How to Negotiate Your Rent Payment
August 16, 2013
The lease on your home or apartment is coming up for renewal and you’re wondering about negotiating a lower rent payment, or at least to avoid an increase – how do you do that? After all, in many rental markets, an annual increase in rent is practically the norm. How can you fight the trend and get a better deal on your rent?
1. Know the rental market in your area.
Any time you negotiate anything you first need to know what the options are. When it comes to rents, that means knowing what the rental market in your area is like. Not only will you be well informed in the negotiations, but you’ll know how much flexibility you’ll have. If the market is tight and your rent is on the lower end of the range, you’ll have less room to negotiate. But if your rent is on the high end – meaning that there are better opportunities elsewhere – you’ll have the confidence you need to go forward.
How can you determine what the market for rents in your area are?
- Check classified ads for rentals in the local newspaper or on Craigslist. That will give you a ballpark on the latest rents.
- Check with real estate agents and rental brokers in the area.
- Talk to other tenants in the area to see what they’re paying on their units.
- Use a rental service like Rentometer. It can give you a rough estimate of rents on comparable properties in your area.
In using any of the above sources, be sure to get as much written evidence as possible, just in case you need to present it to the landlord during negotiations.
2. Pay your rent on time; better yet, pay it early.
Few acts by a tenant will create more of a warm, fuzzy feeling for a landlord than paying your rent on time. It shows that you are responsible. Your landlord comes to bank on the arrival of your check. After all, he has bills to pay too. When you pay your rent on time, you show consideration for your landlord’s financial situation.
By paying your rent early, you may come to be seen as the best tenant your landlord has ever had. Do you think that will have value when you negotiate your rent? Count on it!
3. Be the model tenant.
A better way to put it is to do more as a tenant than you need to. How do you this?
- Keep the house or apartment showroom clean.
- If you are responsible for maintaining the property, treat it as an owner.
- Communicate regularly with your landlord on any issues concerning the property or the neighborhood.
- Fix what breaks, and find a diplomatic way to let your landlord know any time you do.
- Never bother your landlord over minor problems.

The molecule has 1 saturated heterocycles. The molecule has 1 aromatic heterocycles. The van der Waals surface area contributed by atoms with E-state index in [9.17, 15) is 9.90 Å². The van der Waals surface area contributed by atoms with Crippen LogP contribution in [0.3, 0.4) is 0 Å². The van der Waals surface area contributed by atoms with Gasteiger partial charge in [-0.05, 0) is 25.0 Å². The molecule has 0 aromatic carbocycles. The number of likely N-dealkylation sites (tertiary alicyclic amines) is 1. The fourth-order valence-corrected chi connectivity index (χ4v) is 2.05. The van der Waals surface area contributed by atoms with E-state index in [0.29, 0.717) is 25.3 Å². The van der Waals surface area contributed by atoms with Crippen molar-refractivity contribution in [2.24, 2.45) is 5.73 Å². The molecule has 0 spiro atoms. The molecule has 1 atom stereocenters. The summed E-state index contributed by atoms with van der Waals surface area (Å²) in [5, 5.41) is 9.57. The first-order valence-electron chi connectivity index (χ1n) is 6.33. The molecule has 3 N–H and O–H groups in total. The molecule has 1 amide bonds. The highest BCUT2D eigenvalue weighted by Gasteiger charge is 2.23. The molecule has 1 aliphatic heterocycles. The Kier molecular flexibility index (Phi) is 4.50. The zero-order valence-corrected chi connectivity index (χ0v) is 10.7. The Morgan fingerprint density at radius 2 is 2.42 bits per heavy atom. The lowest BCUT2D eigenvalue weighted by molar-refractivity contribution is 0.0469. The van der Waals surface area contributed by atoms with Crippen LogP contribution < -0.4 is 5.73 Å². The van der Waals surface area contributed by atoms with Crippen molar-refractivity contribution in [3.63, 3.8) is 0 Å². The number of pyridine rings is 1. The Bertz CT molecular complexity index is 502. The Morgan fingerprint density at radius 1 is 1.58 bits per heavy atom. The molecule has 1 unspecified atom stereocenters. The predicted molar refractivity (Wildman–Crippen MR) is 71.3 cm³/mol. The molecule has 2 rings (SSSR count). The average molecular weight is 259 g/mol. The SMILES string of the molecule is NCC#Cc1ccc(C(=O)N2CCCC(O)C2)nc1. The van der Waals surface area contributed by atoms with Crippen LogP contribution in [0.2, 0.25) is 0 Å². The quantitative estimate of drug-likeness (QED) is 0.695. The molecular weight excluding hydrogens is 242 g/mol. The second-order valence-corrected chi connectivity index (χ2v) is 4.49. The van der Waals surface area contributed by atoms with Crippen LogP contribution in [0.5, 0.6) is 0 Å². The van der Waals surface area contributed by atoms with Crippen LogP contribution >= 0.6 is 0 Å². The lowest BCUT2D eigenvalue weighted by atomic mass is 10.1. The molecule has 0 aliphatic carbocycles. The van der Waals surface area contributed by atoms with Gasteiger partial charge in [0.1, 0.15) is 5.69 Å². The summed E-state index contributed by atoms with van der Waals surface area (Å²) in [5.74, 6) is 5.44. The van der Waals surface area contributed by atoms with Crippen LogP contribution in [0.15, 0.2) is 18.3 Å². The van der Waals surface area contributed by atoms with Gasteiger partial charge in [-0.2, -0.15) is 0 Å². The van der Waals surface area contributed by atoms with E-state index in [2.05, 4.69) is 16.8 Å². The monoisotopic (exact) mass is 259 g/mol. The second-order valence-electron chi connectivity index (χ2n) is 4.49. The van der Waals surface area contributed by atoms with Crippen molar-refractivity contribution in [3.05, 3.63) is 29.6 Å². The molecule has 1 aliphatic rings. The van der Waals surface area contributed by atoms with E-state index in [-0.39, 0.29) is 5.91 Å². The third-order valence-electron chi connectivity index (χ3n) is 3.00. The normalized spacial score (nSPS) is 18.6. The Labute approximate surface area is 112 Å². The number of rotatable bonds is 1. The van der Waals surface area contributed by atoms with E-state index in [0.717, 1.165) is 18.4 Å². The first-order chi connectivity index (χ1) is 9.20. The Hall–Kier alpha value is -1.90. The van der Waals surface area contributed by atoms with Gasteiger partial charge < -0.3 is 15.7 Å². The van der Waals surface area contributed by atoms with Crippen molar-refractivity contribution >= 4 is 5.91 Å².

- Ask yourself: “If I were the landlord of this property, what kind of tenant would I want to occupy it?” Be that tenant.
Why go through all of this effort to impress your landlord? Many tenants are less than cooperative. By doing at least some of the above, you will distinguish yourself as a good tenant; that can be worth money to a landlord. When the time comes to negotiate your rent, your landlord will be more agreeable to your terms.
4. Let your landlord know you like the apartment, the neighborhood and the community.
Generally speaking, landlords prefer tenants who are long-term residents. That will mean less repainting and repair work, both of which are standard any time a house or apartment changes hands. Let your landlord know that you like the apartment (or house), the neighborhood and the community. That preference will indicate that you are a contented tenant who is likely to stay longer. And landlords like tenants who like their property too.
5. Offer to perform services in lieu of rent.
One way to negotiate a lower rent payment is by offering to perform services in lieu of rent. This can include cutting the grass, if the landlord does it himself or pays a service to do it for him. It can also include performing certain repairs or even painting the home or apartment.
Since a landlord will have to do this work sooner or later, the fact that you are doing it for him could be worth money to him, or at least enough to drop the rent a bit.
6. Propose a longer lease term.
Once again, we get back to the fact that landlords generally prefer long-term tenants. If you are a good tenant too, the landlord may be very anxious to keep you around longer. Offer a two-year lease if the landlord will agree to lower the rent a bit, or at least to avoid raising it.
7. Be prepared to hear “no.”
If you do want to negotiate a lower rent payment, you will need to be fully prepared to hear “no.” If that is the case, you’ll have to decide how you will react to that before you even approach your landlord about a reduction. If you are not prepared to deal with a negative answer, you may want to avoid negotiating at all.
If a lower rent payment is truly important, you may need to be fully prepared to move in the event the landlord doesn’t agree. Your decision to leave may induce the landlord to lower your rent, but if he doesn’t, you’ll have to be prepared to make the move, even if that isn’t your first choice.
Just be certain that if you do plan to move, that a better deal does in fact exist elsewhere. You’ll know that if you took the first recommendation above, and researched rents in your area. If you know you can do better at another property, it’s an option worth taking.
Are you looking to negotiate your rent? Have you tried to before? Tell us your story in the comments!
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All posts by Kevin Mercadante